Yet, one strength that Fabella prides itself is how despite its limited resources it has managed to custom-fit wooden wedges placed under the mattresses of their delivery beds so that mothers may deliver in semi-upright positions. Now all mothers are ensured that they will be able to deliver safely in the said position. Meanwhile further refinements in design and manufacture of the wooden wedges is currently being weighed and explored Overall, the implementation of EINC at Fabella has had positive results as indicated in the decrease in their term mortality with a reported 0.7% in June 2011 from 1.3% in December 2010. The same has been reported in term sepsis mortality going down to 4.9% in June 2011 from 20.7% in December 2010. Moreover, they’ve managed to reallocate “savings” in some supplies to address their other needs such as more supplies for gloves and disinfectants. 
While the challenge to lower mortality among those admitted in NICU remain, options for its temporary renovations and drafting a supplemental budget are currently being explored. “We are working on that…Dr Ruben Flores, Medical Center Chief mentioned that the NICU should be considered as a small hospital, because it’s really a critical unit. We are an end referral center, 30% of all livebirths are NICU admissions. Contractual nurses have been hired to augment the NICU nursing staff. Plans are underway to relocate the Potentially Septic Unit to a wider area in Ward 4. The Supplemental Budget for additional NICU supplies and equipment has been approved.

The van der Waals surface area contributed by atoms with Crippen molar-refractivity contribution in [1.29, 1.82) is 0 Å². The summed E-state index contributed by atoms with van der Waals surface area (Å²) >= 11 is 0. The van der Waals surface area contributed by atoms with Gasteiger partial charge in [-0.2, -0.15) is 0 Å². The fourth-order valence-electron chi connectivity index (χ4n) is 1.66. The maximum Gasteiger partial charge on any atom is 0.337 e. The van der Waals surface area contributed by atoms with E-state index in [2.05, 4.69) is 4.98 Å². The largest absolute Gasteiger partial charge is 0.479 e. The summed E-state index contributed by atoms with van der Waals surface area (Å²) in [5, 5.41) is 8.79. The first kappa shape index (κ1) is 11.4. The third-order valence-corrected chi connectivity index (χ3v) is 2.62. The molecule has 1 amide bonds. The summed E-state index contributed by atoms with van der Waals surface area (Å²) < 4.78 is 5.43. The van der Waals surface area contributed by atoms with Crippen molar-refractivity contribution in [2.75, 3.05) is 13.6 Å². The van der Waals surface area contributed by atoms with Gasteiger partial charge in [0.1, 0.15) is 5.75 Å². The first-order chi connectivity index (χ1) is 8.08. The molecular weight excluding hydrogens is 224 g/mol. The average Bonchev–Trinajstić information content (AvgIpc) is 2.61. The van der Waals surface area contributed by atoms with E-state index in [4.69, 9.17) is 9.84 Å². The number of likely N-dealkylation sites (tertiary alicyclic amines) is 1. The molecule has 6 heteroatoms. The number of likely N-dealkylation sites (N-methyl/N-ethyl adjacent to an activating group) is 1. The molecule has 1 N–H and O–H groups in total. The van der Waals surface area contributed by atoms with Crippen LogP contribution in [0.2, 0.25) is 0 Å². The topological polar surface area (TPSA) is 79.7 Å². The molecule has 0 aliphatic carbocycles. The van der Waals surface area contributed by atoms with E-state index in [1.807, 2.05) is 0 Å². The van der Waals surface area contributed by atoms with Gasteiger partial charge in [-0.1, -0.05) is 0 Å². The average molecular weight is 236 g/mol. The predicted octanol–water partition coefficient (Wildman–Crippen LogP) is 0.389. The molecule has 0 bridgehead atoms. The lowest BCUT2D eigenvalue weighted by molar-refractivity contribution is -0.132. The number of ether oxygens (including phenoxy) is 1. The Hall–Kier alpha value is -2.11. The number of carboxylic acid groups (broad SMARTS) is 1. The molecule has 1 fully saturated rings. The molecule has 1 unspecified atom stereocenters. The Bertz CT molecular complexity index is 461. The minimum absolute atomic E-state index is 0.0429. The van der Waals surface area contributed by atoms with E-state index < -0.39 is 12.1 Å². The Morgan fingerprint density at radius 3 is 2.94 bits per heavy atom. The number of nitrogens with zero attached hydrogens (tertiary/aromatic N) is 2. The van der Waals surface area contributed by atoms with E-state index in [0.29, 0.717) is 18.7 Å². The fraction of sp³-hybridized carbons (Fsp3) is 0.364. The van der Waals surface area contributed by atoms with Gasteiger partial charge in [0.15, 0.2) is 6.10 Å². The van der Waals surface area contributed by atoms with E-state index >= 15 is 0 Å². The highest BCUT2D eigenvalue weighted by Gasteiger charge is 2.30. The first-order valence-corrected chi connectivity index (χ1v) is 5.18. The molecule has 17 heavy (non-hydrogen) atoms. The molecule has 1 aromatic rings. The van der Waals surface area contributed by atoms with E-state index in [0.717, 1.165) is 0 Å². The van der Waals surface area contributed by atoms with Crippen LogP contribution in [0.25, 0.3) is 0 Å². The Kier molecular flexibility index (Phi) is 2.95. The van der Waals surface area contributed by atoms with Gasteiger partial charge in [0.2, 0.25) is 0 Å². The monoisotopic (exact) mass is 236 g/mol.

With such encouraging outcomes, combined with Fabella’s commendable tenacity in providing competitive and compassionate health care to mothers and newborn, the path towards achieving the country’s commitment to reduce infant and child mortality by 2015 is without doubt attainable. Their experience shows that even with such limited resources and challenging circumstances changes and improvements are always possible – it just takes a little bit more of creativity and lots of optimism.

by Donna Miranda & photos by Bernie Cervantes

1 comment:

  1. I actually have taken up my medical office assistant training because I cannot do the work that doctors and nurses do like in this hospital. 60 to 80 births a day can really be a handful. Kudos to all the medical professionals in that hospital.